Not only is the Recording Industry Association of America continuing its litigation efforts against university campuses, as Party Ben noted yesterday, but the group is also trying to pass legislation that would jeopardize the federal financial aid of these schools whose students are engaged in file sharing. Already strapped students and universities could soon be tasked with helping RIAA reach its bottom line.
The massive 800 page tome that is the College Opportunity and Affordability Act of 2007 includes a section called “Campus-Based Digital Theft Prevention,” which addresses file sharing, mostly of music and movies, on campus networks. The bill states that during the financial aid process, schools are obligated to inform students about copyright infringement laws. In addition, schools are mandated to implement technology that would prevent file sharing. The penalty for not taking these preventative measures is loss of all federal financial aid for the university.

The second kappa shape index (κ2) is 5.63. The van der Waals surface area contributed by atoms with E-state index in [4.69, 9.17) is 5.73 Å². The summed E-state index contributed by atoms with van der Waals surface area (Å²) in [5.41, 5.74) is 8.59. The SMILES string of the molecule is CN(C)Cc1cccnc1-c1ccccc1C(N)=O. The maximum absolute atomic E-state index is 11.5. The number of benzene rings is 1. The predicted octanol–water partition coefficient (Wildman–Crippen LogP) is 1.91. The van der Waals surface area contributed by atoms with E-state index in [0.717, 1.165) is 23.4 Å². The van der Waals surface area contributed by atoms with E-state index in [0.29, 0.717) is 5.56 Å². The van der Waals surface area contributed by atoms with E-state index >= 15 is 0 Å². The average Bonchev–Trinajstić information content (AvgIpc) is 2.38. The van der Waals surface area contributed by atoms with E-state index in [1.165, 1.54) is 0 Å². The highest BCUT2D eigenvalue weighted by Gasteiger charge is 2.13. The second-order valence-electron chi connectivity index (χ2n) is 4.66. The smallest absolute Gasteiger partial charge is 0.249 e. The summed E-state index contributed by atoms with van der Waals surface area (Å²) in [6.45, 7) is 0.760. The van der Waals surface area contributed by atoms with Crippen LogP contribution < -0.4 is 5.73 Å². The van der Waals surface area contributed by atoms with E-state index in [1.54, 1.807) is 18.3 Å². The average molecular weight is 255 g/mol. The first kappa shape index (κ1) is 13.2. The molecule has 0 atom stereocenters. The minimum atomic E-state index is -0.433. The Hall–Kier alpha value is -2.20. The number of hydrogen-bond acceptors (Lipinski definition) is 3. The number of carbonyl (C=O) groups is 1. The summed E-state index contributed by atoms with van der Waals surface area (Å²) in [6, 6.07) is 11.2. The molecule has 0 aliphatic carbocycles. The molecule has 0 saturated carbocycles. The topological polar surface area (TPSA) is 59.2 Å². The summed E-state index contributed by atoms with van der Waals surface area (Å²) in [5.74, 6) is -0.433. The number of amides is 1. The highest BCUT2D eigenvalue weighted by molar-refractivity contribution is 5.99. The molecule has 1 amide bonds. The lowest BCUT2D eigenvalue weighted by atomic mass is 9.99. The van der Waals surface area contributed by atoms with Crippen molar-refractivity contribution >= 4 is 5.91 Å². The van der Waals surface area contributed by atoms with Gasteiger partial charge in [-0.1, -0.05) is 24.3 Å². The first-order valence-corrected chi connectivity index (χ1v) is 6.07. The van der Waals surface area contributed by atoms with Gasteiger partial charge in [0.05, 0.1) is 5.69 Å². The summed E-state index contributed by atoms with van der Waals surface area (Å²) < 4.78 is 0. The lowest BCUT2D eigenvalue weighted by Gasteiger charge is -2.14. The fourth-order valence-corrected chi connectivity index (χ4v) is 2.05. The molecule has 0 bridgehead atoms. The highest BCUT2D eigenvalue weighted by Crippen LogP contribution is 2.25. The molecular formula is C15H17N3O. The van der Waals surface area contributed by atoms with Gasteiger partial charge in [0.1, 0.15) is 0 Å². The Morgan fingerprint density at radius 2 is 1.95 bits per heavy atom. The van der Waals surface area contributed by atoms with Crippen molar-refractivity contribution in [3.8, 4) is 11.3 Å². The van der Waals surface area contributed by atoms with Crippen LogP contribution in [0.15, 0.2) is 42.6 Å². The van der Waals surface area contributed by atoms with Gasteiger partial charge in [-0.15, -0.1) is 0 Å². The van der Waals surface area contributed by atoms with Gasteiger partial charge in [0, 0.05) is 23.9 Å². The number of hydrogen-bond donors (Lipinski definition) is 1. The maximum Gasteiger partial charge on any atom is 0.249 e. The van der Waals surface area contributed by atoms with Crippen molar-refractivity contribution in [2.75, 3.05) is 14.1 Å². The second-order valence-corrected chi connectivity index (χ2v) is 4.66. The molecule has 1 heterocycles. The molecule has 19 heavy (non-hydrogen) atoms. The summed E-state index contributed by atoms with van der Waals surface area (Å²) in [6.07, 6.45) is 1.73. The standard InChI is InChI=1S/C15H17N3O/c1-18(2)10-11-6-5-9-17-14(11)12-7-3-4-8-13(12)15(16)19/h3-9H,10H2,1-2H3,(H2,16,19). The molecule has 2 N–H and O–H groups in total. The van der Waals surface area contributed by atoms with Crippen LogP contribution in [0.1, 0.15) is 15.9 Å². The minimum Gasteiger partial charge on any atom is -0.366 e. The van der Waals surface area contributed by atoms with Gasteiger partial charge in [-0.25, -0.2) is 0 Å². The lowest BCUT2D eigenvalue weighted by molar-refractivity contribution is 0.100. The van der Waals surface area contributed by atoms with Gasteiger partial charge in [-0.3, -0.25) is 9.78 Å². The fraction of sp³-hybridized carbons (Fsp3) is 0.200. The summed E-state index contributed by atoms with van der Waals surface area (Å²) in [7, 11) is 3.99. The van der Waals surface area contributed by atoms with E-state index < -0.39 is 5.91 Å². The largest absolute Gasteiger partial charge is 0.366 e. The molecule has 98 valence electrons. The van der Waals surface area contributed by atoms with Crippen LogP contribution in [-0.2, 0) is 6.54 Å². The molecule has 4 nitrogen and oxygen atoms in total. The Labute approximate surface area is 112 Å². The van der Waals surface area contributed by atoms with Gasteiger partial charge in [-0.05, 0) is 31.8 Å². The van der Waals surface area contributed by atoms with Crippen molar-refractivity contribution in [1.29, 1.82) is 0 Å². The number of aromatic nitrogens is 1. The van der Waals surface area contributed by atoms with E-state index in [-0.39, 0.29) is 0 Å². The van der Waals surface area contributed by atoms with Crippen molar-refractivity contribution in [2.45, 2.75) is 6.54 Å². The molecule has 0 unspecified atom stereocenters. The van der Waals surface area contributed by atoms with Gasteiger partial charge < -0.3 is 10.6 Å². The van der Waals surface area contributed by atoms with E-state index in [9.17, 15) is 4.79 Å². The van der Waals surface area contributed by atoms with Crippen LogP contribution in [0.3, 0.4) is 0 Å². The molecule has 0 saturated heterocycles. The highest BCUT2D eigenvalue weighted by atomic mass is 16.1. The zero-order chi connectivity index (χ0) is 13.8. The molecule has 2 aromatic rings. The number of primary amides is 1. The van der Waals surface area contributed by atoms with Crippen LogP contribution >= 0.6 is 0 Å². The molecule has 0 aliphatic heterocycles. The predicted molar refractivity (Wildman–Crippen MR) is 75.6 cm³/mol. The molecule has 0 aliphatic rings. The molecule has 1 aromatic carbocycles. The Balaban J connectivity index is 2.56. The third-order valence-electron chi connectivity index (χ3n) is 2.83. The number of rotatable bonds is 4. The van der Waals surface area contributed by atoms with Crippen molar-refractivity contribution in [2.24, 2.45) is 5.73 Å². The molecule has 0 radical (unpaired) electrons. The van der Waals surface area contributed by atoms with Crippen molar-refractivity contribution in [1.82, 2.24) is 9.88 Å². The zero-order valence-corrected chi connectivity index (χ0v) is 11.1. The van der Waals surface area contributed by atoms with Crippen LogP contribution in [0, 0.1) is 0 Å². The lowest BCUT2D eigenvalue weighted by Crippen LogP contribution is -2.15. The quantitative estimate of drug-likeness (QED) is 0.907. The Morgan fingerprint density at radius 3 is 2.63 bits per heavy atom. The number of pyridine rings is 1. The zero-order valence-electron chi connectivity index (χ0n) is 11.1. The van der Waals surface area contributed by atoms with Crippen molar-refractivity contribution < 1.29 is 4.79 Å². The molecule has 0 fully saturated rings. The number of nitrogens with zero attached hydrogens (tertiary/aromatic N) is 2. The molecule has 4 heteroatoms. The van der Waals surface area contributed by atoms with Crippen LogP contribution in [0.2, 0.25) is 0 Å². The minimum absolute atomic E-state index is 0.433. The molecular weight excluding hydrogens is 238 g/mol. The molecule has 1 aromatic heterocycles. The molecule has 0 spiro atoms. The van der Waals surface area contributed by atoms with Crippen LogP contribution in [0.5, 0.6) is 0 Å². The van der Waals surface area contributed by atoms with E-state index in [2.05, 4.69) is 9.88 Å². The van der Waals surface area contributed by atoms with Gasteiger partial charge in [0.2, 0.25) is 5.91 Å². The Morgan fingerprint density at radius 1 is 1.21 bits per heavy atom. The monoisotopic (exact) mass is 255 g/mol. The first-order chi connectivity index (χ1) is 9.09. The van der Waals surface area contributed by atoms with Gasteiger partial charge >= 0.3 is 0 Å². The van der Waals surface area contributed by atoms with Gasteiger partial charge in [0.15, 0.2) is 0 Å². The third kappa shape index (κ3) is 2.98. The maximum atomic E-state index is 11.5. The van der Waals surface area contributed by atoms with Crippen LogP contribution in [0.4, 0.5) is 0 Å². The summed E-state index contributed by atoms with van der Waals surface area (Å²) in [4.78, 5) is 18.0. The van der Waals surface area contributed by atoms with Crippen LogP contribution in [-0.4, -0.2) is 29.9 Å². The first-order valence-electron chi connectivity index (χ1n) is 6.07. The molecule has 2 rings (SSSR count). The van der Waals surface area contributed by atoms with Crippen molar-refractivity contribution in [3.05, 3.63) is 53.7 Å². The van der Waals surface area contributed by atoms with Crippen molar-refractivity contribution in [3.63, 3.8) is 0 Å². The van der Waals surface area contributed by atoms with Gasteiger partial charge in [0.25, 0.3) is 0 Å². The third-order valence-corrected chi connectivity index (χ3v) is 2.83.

The entertainment industry wants students to pay for movies and music, so instead of sharing files for free, schools would be forced to buy a music subscription service, such as Napster or Rhapsody. This money would be taken out of student activity fees, which doesn’t seem fair. Not to mention most students don’t even like these services because they’re not compatible with iPods and the downloads are solely for on-campus use.
So, if the students continue to share music, they suffer a federal financial aid cut. If they stop sharing music, their activity fees get hijacked. Party Ben got it right when he said the RIAA is surely “nearing the goal of alienating everyone.”